USA Today’s Bob Nightengale recently hosted a discussion regarding the role of African-Americans in today’s baseball landscape, a chat that included Halos OF Torri Hunter describing Latino players as “imposters” (“we have a theory that baseball can go get an imitator and pass them off as us…it’s like they had to get some kind of dark faces, so they go to the Dominican or Venezuela because you can get them cheaper. It’s like, ‘Why should I get this kid from the South Side of Chicago and have Scott Boras represent him and pay him $5 million when you can get a Dominican guy for a bag of chips?’”). Writing for his MLB.com blog, Hunter attemped today to clarify matters, stressing “I am hurt by how the comments attributed to me went off the track and misrepresented how I feel.” In short, the Angel misquoted himself.
What troubles me most was the word “impostors” appearing in reference to Latin American players not being black players. It was the wrong word choice, and it definitely doesn’t accurately reflect how I feel and who I am.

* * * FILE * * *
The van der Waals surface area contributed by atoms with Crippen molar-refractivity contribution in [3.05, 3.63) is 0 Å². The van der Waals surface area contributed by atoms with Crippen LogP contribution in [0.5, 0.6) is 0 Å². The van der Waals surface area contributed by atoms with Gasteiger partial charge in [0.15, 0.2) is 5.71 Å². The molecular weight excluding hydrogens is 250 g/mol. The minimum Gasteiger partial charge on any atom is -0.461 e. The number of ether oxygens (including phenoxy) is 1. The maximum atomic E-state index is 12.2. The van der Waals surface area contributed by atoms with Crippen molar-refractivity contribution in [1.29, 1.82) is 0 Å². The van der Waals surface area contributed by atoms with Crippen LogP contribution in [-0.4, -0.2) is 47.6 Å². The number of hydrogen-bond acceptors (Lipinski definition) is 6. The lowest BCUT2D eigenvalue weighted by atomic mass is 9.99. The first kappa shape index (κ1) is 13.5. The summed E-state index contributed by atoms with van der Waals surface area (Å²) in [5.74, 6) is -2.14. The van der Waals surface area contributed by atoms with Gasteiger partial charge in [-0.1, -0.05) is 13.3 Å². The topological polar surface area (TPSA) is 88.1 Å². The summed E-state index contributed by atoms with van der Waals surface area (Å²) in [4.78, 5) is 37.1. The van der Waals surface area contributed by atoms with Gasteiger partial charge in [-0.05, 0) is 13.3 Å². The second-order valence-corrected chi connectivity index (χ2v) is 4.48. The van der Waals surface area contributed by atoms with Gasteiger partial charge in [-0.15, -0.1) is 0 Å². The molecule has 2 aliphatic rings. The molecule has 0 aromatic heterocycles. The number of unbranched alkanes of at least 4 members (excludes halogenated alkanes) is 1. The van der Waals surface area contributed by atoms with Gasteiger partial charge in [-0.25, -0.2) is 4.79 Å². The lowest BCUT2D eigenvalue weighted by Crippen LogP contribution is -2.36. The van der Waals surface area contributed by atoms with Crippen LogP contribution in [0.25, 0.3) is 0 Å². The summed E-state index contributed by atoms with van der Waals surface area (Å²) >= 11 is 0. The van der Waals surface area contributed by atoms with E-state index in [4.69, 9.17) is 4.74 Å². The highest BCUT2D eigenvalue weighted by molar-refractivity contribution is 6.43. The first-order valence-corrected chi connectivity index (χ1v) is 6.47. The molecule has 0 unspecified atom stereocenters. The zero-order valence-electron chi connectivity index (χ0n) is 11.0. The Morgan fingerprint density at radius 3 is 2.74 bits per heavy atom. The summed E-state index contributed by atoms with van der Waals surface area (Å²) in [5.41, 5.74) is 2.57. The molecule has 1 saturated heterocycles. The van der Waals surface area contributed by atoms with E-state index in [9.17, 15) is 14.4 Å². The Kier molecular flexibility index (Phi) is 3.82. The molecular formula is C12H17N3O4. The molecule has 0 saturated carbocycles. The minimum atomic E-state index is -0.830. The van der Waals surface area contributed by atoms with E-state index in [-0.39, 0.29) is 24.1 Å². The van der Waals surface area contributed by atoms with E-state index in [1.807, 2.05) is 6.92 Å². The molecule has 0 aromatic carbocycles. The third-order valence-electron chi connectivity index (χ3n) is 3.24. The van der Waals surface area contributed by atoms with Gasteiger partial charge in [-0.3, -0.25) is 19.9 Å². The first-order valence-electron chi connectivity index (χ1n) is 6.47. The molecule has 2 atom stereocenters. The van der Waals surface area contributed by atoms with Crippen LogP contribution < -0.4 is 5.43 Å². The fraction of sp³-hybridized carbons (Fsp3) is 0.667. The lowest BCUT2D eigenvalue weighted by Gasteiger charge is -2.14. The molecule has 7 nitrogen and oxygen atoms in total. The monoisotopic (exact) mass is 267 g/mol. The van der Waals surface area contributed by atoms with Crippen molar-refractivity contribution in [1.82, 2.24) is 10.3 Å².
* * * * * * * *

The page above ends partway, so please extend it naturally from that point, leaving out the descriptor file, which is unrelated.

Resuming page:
What I meant was they’re not black players; they’re Latin American players. There is a difference culturally. But on the field, we’re all brothers, no matter where we come from, and that’s something I’ve always taken pride in: treating everybody the same, whether he’s a superstar or a young kid breaking into the game. Where he was born and raised makes no difference.
I was a football player as a kid. Football was my life where I grew up. But people like Scipio Spinks, who pitched in the Major Leagues and saw me play, and my grandfather were able to convince me that I could have a long career in baseball and not tear up my body. I am grateful I listened to them and followed this path. Now I’m dedicated to spreading the word to other young kids.